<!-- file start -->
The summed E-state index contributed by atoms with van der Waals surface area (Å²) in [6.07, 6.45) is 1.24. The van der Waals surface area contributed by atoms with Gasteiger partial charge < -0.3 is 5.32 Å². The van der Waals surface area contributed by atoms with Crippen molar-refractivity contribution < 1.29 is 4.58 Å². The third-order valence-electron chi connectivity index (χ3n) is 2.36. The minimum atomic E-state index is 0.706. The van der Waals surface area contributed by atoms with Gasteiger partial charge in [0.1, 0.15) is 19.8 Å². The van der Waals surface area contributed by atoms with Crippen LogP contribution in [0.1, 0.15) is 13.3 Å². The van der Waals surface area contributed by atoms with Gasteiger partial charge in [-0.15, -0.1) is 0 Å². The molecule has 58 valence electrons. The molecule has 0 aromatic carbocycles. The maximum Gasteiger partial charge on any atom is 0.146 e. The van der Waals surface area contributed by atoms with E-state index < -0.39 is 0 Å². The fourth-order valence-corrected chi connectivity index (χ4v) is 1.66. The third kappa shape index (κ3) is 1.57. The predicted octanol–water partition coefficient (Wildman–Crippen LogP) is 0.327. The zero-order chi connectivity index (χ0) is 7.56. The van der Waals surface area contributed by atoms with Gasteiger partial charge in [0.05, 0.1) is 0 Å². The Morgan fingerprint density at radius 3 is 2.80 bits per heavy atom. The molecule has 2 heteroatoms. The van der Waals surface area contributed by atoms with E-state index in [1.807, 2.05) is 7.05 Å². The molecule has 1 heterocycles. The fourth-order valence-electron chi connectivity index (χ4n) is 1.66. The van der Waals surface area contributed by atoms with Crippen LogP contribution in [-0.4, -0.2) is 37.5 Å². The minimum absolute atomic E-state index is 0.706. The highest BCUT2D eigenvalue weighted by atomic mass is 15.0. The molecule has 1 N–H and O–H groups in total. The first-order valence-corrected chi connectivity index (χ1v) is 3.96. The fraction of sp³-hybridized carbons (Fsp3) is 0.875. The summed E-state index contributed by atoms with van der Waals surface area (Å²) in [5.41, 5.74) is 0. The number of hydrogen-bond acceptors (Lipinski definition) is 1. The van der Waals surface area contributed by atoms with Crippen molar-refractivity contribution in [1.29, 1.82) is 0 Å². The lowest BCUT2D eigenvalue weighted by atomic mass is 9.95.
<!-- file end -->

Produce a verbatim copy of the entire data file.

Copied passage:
The summed E-state index contributed by atoms with van der Waals surface area (Å²) in [6.07, 6.45) is 1.24. The van der Waals surface area contributed by atoms with Gasteiger partial charge < -0.3 is 5.32 Å². The van der Waals surface area contributed by atoms with Crippen molar-refractivity contribution < 1.29 is 4.58 Å². The third-order valence-electron chi connectivity index (χ3n) is 2.36. The minimum atomic E-state index is 0.706. The van der Waals surface area contributed by atoms with Gasteiger partial charge in [0.1, 0.15) is 19.8 Å². The van der Waals surface area contributed by atoms with Crippen LogP contribution in [0.1, 0.15) is 13.3 Å². The van der Waals surface area contributed by atoms with Gasteiger partial charge in [-0.15, -0.1) is 0 Å². The molecule has 58 valence electrons. The molecule has 0 aromatic carbocycles. The maximum Gasteiger partial charge on any atom is 0.146 e. The van der Waals surface area contributed by atoms with E-state index < -0.39 is 0 Å². The fourth-order valence-corrected chi connectivity index (χ4v) is 1.66. The third kappa shape index (κ3) is 1.57. The predicted octanol–water partition coefficient (Wildman–Crippen LogP) is 0.327. The zero-order chi connectivity index (χ0) is 7.56. The van der Waals surface area contributed by atoms with Gasteiger partial charge in [0.05, 0.1) is 0 Å². The Morgan fingerprint density at radius 3 is 2.80 bits per heavy atom. The molecule has 2 heteroatoms. The van der Waals surface area contributed by atoms with E-state index in [1.807, 2.05) is 7.05 Å². The molecule has 1 heterocycles. The fourth-order valence-electron chi connectivity index (χ4n) is 1.66. The van der Waals surface area contributed by atoms with Crippen LogP contribution in [-0.4, -0.2) is 37.5 Å². The minimum absolute atomic E-state index is 0.706. The highest BCUT2D eigenvalue weighted by atomic mass is 15.0. The molecule has 1 N–H and O–H groups in total. The first-order valence-corrected chi connectivity index (χ1v) is 3.96. The fraction of sp³-hybridized carbons (Fsp3) is 0.875. The summed E-state index contributed by atoms with van der Waals surface area (Å²) in [5.41, 5.74) is 0. The number of hydrogen-bond acceptors (Lipinski definition) is 1. The van der Waals surface area contributed by atoms with Crippen molar-refractivity contribution in [1.29, 1.82) is 0 Å². The lowest BCUT2D eigenvalue weighted by atomic mass is 9.95.